-         Mr. President, you must be a very altruistic person to do such a thing for that animal, especially in such harsh conditions.
-         No – answered President Lincoln – not in this case at least; I did it for myself. I couldn’t watch this struggling animal, and that’s why I did it.
This nice story shows us perhaps something greater about President Lincoln than most people can see in it. He admitted that it was HIS bad feeling which was discomforting him and not exactly caring about animal.
This story happened around the time when Charles Darwin, with his book “Origin of Species,” initiated a new epoch in the history of mankind – an epoch when people began to think about animals as humans and themselves as animals. This time the idea was not part of some morally declined animistic culture or religion, but a part of society considering themselves the leading moral force of humanity, coming, however, with nothing more than a self-pleasing, egocentric approach. Since then it only became worst.

Matys Weiser

Wednesday, April 10, 2013

Jewish Butchers


A butcher according to the dictionary:
- A person who slaughters certain animals, or who dresses the flesh of animals, fish, or poultry, for food or market.
- A person guilty of brutal or indiscriminate slaughter or murder.
It is self-understood that the second definition comes from the first one, as both definitions are associated with the spill of blood. But there is something more about it, I believe: in all languages in which I communicate, butcher is synonymous with a rough, uncultured, almost primitive individual. Perhaps because that’s the type of man butchers are usually recruited from? Well… as I remember from my youth, most of the butchers working in the meat plant were convicts. I don’t say all and I don’t say everywhere, but that was the situation back then.

In my traveling I meet all kinds of people, but I always look especially for fellow Jews. I have spent Shabbosim in many towns, cities and types of communities. Most of what I see and experience teaches me humility, as I see Jewish children struggle for their Yiddishkeit in a way unknown to most of us Monsey-ers or Boro-Parkers.
Not that long ago, I got halfway between big cities with organized Jewish communities and had to spend Shabbos with Shochtim – in Hebrew, people occupied with slaughter of certain animals, who also dress the flesh of animals for food.
I got the phone number from my office, and on Friday I called to ask for directions and when it would be good to come. I also asked if there was a minyan and a sefer Torah. The answer for the last questions was negative, but nevertheless I was happy to see at the end of the week some yidishe punim – my fellow Jews.
The yid on the other side of the line told me in a characteristically “hasidishe” way how to get to him:
- You get out of the highway and after a mile or so you will see the gas station on the left, and soon after on your right there is a company of such-and-such a name. You will make a right and I will wait for you at the back of the building.
Regrettably I couldn’t put anything in my GPS, so I began to follow his directions, which I had already put on a piece of paper.
Soon I encountered the yid, with a white helmet and galoshes all the way to his knees. A bloodstained white apron complemented the picture. But, like mine, the big smile expressing his happiness from seeing another Jew in this remote place was one of the warmest I have seen for a long time.
He told me how to get to his apartment, which was not so far away, and that he had left it open for me and I could use it as my own, as he still had to finish some work in the plant.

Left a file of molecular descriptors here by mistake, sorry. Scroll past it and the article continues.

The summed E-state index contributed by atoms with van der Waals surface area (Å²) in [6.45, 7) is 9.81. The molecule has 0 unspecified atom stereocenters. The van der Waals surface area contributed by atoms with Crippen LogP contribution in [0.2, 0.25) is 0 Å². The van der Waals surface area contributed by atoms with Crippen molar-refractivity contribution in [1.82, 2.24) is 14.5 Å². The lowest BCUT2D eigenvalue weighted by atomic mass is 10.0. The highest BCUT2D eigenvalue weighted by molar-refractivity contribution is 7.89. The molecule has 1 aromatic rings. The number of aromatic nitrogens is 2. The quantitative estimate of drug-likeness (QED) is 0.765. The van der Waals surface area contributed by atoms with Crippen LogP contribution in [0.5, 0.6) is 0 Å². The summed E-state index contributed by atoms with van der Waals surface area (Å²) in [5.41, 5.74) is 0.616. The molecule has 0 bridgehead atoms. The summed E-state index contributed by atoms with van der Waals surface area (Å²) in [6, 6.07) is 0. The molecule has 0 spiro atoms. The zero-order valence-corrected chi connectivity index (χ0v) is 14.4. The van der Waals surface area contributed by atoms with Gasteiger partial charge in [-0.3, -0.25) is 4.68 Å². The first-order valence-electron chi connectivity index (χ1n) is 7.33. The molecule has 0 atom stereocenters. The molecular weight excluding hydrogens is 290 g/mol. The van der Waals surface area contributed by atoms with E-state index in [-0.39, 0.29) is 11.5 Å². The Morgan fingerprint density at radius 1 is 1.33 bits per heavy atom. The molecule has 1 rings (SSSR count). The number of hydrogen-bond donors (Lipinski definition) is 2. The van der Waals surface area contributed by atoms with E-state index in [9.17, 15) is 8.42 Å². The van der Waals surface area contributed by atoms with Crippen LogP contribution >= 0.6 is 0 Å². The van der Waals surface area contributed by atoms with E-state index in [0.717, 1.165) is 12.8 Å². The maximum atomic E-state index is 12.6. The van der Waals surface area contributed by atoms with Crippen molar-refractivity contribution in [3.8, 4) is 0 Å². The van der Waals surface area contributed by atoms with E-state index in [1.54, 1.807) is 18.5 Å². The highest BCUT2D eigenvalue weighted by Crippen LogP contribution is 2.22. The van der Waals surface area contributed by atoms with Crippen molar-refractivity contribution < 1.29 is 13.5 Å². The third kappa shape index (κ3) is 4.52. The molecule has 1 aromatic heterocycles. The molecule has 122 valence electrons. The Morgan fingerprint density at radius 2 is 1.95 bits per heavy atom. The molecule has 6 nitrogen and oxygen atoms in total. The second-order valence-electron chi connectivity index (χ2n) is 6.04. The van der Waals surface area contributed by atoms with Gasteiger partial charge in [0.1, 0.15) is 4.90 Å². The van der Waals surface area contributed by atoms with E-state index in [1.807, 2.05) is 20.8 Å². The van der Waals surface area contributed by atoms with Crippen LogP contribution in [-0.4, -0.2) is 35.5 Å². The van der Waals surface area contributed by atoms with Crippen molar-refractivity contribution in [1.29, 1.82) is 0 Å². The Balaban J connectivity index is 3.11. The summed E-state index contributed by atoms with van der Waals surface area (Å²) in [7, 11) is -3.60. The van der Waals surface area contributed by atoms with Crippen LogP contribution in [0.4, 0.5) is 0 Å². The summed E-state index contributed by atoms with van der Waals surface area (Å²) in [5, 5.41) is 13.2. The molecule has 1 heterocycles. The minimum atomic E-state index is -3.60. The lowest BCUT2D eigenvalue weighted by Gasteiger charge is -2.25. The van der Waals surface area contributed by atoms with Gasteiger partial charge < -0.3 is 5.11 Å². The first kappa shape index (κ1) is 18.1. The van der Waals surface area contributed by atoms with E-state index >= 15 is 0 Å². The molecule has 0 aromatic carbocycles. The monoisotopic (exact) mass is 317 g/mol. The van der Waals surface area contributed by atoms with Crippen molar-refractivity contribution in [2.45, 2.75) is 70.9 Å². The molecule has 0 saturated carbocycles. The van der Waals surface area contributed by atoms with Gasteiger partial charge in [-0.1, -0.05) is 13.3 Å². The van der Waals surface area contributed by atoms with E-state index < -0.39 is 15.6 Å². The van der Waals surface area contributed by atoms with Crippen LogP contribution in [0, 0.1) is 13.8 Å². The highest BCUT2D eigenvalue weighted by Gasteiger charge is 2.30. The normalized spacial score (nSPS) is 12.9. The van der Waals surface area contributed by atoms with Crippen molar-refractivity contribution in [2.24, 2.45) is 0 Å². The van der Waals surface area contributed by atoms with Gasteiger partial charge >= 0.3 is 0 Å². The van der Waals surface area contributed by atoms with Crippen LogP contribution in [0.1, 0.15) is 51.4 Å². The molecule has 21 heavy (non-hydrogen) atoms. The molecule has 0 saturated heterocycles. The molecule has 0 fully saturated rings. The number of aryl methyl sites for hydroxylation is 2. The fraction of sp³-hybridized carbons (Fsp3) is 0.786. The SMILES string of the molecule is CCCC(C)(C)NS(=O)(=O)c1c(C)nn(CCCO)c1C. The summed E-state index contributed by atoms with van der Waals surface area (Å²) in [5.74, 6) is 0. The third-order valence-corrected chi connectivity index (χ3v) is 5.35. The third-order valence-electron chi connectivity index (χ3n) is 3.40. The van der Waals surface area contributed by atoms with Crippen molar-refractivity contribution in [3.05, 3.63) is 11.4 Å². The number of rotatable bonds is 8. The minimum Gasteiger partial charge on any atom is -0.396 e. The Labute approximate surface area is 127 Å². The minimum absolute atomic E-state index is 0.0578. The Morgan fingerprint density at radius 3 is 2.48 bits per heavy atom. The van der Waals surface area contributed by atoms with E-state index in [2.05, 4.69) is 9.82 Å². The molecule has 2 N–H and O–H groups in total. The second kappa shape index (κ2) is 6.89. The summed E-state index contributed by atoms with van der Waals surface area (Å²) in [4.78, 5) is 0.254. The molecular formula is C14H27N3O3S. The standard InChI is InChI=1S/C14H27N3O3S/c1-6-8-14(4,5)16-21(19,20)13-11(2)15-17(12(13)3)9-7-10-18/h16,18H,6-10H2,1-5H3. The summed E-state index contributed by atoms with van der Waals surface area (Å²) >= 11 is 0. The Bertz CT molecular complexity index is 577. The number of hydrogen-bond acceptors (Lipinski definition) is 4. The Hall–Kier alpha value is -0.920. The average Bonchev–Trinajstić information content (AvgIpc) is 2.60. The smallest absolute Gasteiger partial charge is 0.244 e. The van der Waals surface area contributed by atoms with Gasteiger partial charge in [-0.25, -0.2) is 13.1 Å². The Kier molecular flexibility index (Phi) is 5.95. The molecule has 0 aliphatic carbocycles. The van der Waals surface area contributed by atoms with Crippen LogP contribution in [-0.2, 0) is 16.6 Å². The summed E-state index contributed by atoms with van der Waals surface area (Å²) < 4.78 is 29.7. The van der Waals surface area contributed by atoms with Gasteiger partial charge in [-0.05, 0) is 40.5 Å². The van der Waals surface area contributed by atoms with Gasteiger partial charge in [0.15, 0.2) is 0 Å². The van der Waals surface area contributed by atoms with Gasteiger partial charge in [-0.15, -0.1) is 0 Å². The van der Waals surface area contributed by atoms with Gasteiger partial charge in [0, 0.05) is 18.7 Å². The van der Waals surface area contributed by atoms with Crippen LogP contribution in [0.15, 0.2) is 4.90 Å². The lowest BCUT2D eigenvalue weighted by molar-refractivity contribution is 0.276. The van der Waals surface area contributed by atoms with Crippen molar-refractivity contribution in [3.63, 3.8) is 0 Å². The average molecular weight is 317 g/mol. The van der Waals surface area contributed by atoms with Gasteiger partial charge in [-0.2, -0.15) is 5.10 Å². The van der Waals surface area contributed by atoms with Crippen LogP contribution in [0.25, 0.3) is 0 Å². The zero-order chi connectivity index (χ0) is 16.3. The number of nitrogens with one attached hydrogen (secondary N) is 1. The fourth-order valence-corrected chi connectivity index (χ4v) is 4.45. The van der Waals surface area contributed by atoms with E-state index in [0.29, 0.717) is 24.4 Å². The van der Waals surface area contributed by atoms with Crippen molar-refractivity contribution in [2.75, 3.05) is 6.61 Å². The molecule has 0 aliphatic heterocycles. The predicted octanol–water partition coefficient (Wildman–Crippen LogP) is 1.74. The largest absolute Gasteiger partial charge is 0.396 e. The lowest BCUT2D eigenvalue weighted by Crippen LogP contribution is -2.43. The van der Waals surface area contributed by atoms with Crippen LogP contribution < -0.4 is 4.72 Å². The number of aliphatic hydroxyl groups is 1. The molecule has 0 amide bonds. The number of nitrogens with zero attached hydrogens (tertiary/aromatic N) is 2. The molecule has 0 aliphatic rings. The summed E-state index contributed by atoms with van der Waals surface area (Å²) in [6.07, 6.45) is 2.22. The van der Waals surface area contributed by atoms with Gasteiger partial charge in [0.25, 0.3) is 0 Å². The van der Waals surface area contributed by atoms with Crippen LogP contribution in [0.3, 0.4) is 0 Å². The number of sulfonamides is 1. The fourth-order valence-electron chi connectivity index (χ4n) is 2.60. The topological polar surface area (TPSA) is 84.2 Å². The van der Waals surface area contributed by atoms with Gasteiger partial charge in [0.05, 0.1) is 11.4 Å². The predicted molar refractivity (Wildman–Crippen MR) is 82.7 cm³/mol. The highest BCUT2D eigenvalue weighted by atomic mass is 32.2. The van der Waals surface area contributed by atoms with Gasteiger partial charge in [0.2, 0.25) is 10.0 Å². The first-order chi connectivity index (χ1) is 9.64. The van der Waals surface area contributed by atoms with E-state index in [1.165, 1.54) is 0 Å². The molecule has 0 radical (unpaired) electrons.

In fact, there were five yidden working in the plant, and soon after Shabbos began I met them all: two Hasidim, two Litvaks and one modern.
After davening we came to hear kiddush from the eldest, who happened to be not only a shochet, but also a rabbi ( not a convert himself) who wrote commentaries on , well…Targum Onkelos in few volumes.
Surprisingly the flat challah baked by one of the men was tasty and soft. We enjoyed the rest of the food as well, which was all prepared by my hosts with meat from their own shechita. It was fantastic to find well-prepared and nicer dishes in a place where I hadn’t expected anything sophisticated.
But soon after the fish they began to discuss what yidden are made for – the Torah. It started with Chumash, but soon they were discussing mishnayos with some early commentaries, and not that much later it was the Zohar itself which was used to explain certain higher ideas from the parsha. I could only listen and try to follow, as the discussion was way above my level of knowledge or understanding.
It was fascinating to see those butchers engage in discussions which you can maybe hear somewhere in Lakewood, but not here in the plains. Soon I found that indeed Lakewood was the place where their Torah had originated, at least for some of them. On the other side of the table, however, we had Chassidim, and the least I can say is that they were not am-ha'aretzim at all. The discussion went high, and the dialectics of the discussed Gemaras was on the level which Hegel may have only dreamed about (dialectics not Gemara of course :) ).
Here, in a cheap neighborhood, by a PVC table covered with a white plastic sheet, a few butchers were bringing the heavenly realm down to earth, while taking the physical realm of fish, fleish and shnapps to the heavenly realm.
Soon the Chasidim had had a few too many shnapps, and the Litvishe Rav declared that at that moment we could discuss everything but halachic issues, the matters of the Jewish law. That’s how the rest of the evening went.
Later I heard them talking about some fascinating details of their profession and how they were making sure that their Kabbalah – the tradition which they learned from their teachers regarding shechita – was being kept to the last detail. After Shabbos  they showed me some of the chalafim, the huge knives, some of them hundreds of years old and valued at thousands of dollars. Even the sharpening stones can have a value of half a thousand or so if they are made from a unique stone. Language, law, philosophy, spirituality and psychology were discussed by those butchers, occupied all week long with making sure that rest of klal Yisroel, the Jewish people, have on their tables kosher meat from animals slaughtered according to 3300-year-old regulations and traditions.
If we have butchers like this, what should the rest of us be like?
Matys Weiser